Non-occlusive mesenteric ischaemia.  NOMI results from vasoconstriction that initially serves as a protective mechanism in the setting of a cardiovascular event such as acute myocardial infarction with shock, arrhythmias, congestive heart failure, hypovolemia associated with burns, pancreatitis, haemorrhage and sepsis; cirrhosis and renal failure/dialysis are also risk factors.1 Splanchnic vasoconstrictors such as α-adrenergic agents and digitalis also have been linked to NOMI.51 The incidence of NOMI has decreased significantly in recent years, likely owing to improved monitoring capabilities of hemodynamic parameters in the intensive care setting as well as the widespread use of vasodilating agents in the management of congestive heart failure and myocardial infarction.13 Vasoconstriction which initially is reversible may become irreversible if it is not corrected quickly, even after removal of the precipitating cause.1 Angiographically, four signs help to reliably diagnose NOMI: narrowing at the origins of SMA branches, alternating dilation and narrowing in the intestinal branches (the ‘string-of-sausages’ sign), spasm of the vascular arcades and impaired filling of intramural vessels.52

An algorithm for management of NOMI proposed by Boley et al. over 25 years ago is still the treatment regimen with the best survival rates. As soon as angiographic diagnosis is established, intra-arterial papaverine is initiated with a bolus of 60 mg and then infused at a dose of 30–60 mg/h. If peritoneal signs remain absent or remit within 20–30 min after papaverine infusion has begun, then papaverine is continued and repeat angiography is performed in 24 h to document absence of or improvement in vasospasm. Papaverine infusion may be stopped at this point or continued for up to 5 days if vasospasm persists; optimally an angiogram would be repeated daily during infusion. If peritoneal signs are newly noted or persist after papaverine is started, then exploratory laparotomy is mandated with resection of bowel as needed. Second-look procedures are done if bowel viability is in question. Papaverine is continued perioperatively and postoperatively for 24 h or until the time of the second look operation.1, 51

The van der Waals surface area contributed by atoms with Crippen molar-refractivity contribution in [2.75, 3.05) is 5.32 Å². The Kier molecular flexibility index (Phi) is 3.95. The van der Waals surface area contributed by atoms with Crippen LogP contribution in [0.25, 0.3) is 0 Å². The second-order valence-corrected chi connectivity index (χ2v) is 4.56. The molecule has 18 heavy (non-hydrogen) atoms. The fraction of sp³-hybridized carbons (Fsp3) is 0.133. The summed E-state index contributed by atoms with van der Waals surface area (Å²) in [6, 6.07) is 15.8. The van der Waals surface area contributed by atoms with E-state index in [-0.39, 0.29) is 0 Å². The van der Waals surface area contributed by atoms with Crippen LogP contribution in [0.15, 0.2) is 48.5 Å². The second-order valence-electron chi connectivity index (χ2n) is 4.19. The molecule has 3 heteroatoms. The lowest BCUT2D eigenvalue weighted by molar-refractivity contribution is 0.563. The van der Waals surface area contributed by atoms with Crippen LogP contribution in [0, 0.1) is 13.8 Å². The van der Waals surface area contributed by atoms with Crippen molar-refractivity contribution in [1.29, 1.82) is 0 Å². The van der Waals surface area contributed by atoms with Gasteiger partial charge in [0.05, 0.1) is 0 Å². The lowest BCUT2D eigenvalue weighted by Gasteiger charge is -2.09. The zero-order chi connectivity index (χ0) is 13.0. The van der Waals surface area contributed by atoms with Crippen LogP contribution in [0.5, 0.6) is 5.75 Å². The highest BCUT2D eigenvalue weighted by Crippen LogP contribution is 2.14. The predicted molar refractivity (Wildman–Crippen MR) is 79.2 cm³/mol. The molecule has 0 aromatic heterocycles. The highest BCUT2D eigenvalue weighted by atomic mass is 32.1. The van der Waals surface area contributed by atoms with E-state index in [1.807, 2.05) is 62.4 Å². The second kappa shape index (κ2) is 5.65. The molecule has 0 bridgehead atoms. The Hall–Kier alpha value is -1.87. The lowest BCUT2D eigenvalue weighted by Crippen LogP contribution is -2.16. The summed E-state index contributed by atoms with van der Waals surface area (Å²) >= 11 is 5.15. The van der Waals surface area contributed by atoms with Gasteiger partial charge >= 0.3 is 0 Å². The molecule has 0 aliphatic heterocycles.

Experimental treatment in non-occlusive mesenteric ischaemia

Bailey et al. have demonstrated that mesenteric vasoconstriction is mediated in large part by the renin–angiotensin axis. Bailey and colleagues showed in pigs subjected to prolonged pericardial tamponade, that blockade of this pathway either by intravenously infused angiotensin converting enzyme inhibitor (ACEi) or by bilateral nephrectomy protected the small bowel from ischaemia. Further, phenoxybenzamine, an α-adrenergic inhibitor was not protective against the development of ischaemic changes; this finding contradicts the theory that the sympathetic nervous system primarily regulates mesenteric vasoconstriction.53 These findings may be difficult to extrapolate to hypovolemic-induced ischaemia given the different pathophysiology of tamponade-induced cardiogenic shock. A subsequent experimental study supported this study's findings: intra-arterial captopril given at the beginning of shock reduced the extent of tamponade-induced mesenteric ischaemia in piglets.54 The narrow window of time in which the ACEi must be administered to be effective, however, limits its clinical application, although the prophylactic use of ACEi in high-risk patients is an intriguing idea. The risk of systemic hypotension with an ACEi also needs to be considered in the clinical setting. Glucagon, histamine and perhexiline also have been shown to restore blood flow and oxygen consumption via vasodilation in dogs with digoxin-induced mesenteric vasoconstriction.55